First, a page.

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T1 rebirth

Nobody knows whether there is reincarnation, and equally one does not know that there is none. Buddha himself was convinced of reincarnation, but he himself on being asked twice by his disciples about it, left it quite open whether there is a continuity of your personality or not. ~Carl Jung, Letters Vol. II, Pages 103-104.|

…the figures in the unconscious could be explained by a long-lasting primeval matriarchy if only we knew for certain that it ever existed, just as the flood myths could be explained by the myth of Atlantis if only we knew that there ever was an Atlantis. Equally, the contents of the unconscious could be explained by reincarnation if we knew that there is reincarnation. ~ Carl Jung to Baroness Tinti, Letters Volume 1, Pages 208-209.

I . . . have the feeling that this is a time full of marvels, and, if the auguries do not deceive us, it may very well be that . . . we are on the threshold of something really sensational, which I scarcely know how to describe except with the Gnostic concept of [Sophia], an Alexandrian term particularly suited to the reincarnation of ancient wisdom in the shape of ΨA. ~Carl Jung, The Freud/Jung Letters, Page 439

Psychologically, the central point of a human personality is the place where the ancestors are reincarnated. ~Carl Jung, Dream Analysis, Page 304

The purpose of nearly all rebirth rites is to unite the above with the below. ~Carl Jung, Letters Vol. I, Pages 259-261

After all the rebirths you still remain the lion crawling on the earth, the Chameleon], a caricature, one prone to changing colors, a crawling shimmering lizard, but precisely not a lion, whose nature is related to the sun, who draws his lof the environment, and who does not defend himself by going into hiding. ~Carl Jung, The Red Book, Page 277.

All your rebirths could ultimately make you sick. The Buddha therefore finally gave up on rebirth, for he had had enough of crawling through all human and animal forms. ~Carl Jung, The Red Book, Page 277.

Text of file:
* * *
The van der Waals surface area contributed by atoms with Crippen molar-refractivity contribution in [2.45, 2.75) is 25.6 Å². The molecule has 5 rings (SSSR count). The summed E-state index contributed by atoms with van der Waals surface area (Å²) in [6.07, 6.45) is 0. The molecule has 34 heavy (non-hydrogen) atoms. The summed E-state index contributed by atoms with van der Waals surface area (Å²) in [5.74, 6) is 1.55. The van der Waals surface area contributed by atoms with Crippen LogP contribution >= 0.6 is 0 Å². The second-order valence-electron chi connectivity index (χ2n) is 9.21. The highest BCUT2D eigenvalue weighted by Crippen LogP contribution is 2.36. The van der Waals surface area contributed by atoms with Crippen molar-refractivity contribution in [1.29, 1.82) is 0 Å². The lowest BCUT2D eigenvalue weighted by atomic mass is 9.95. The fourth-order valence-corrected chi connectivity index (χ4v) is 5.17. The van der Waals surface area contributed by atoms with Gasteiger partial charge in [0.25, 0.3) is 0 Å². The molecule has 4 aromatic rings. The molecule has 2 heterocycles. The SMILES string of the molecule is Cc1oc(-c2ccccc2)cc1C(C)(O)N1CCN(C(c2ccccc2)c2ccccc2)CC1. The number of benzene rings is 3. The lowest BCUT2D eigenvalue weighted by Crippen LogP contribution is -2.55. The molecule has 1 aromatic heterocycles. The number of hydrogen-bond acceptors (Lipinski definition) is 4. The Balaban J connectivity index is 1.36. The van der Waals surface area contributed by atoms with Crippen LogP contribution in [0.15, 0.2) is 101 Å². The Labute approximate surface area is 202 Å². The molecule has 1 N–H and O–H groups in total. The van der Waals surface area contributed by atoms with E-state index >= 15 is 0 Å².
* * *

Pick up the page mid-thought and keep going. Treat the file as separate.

The Buddha did not need quite so long to see that even rebirths are vain. ~Carl Jung, Liber Novus, Page 298, Footnote 94.

I have been baptized with impure water for rebirth. A flame from the fire of Hell awaited me above the baptismal basin. ~Carl Jung, Liber Novus, Page 304.

It is the mourning of the dead in me, which precedes burial and rebirth. The rain is the fructifying of the earth, it begets the new wheat, the young, germinating God. ~Carl Jung, Liber Novus, Page 243.

The scarab is a classical rebirth symbol. According to the description in the ancient Egyptian book Am-Tuat, the dead sun God transforms himself at the tenth station into Khepri, the scarab, and as such mounts the barge at the twelfth station, which raises the rejuvenated sun into the morning sky ~Carl Jung, CW 8, §843.

To be that which you are is the bath of rebirth. ~Carl Jung, The Red Book, Page 266

The righteous man is the instrument into which God enters in order to attain self-reflection and thus consciousness and rebirth as a divine child trusted to the care of adult man. ~Carl Jung, CW 18, Page 739.

The spiritual climax is reached at the moment when life ends. Human life, therefore, is the vehicle of the highest perfection it is possible to attain; it alone generates the karma that makes it possible for the dead man to abide in the perpetual light of the Voidness without clinging to any object, and thus to rest on the hub of the wheel of rebirth, freed from all illusion of genesis and decay. ~Carl Jung, CW 11, Para 856.

Hierosgamos. Sacred or spiritual marriage, union of archetypal figures in the rebirth mysteries of antiquity and also in alchemy. Typical examples are the representation of Christ and the Church as bridegroom and bride (sponsus et sponsa) and the alchemical conjunction of sun and moon. ~Carl Jung; Memories Dreams and Reflections; Page 395.

The division into four is a principium individuationis; it means to become one or a whole in the face of the many figures that carry the danger of destruction in them. It is what overcomes death and can bring about rebirth. ~Carl Jung, Children’s Dreams Seminar, Page 372.

Christ’s redemptive death on the cross was understood as a “baptism,” that is to say, as rebirth through the second mother, symbolized by the tree of death… The dual-mother motif suggests the idea of a dual birth. One of the mothers is the real, human mother, the other is the symbolical mother. ~Carl Jung, CW 5, para 494-495.

I am trying to get nearer to the remarkable psychology of the Buddha himself, or at least of that which his contemporaries assumed him to be. It is chiefly the question of karma and rebirth which has renewed my interest in Buddha. ~Carl Jung, Letters Vol. II, Page 548.

There are women who are not meant to bear physical children, but they are those that give rebirth to a man in a spiritual sense, which is a highly important function. ~Carl Jung, Letters Vol. II, Pages 454-456

Flight from life does not exempt us from the laws of old age and death. The neurotic who tries to wriggle out of the necessity of living wins nothing and only burdens himself with a constant foretaste of aging and dying, which must appear especially cruel on account of the total emptiness and meaninglessness of his life. If it is not possible for the libido to strive forwards, to lead a life that willingly accepts all dangers and ultimate decay, then it strikes back along the other road and sinks into its own depths, working down to the old intimation of the immortality of all that lives, to the old longing for rebirth. ~Carl Jung, CW 5, Para 617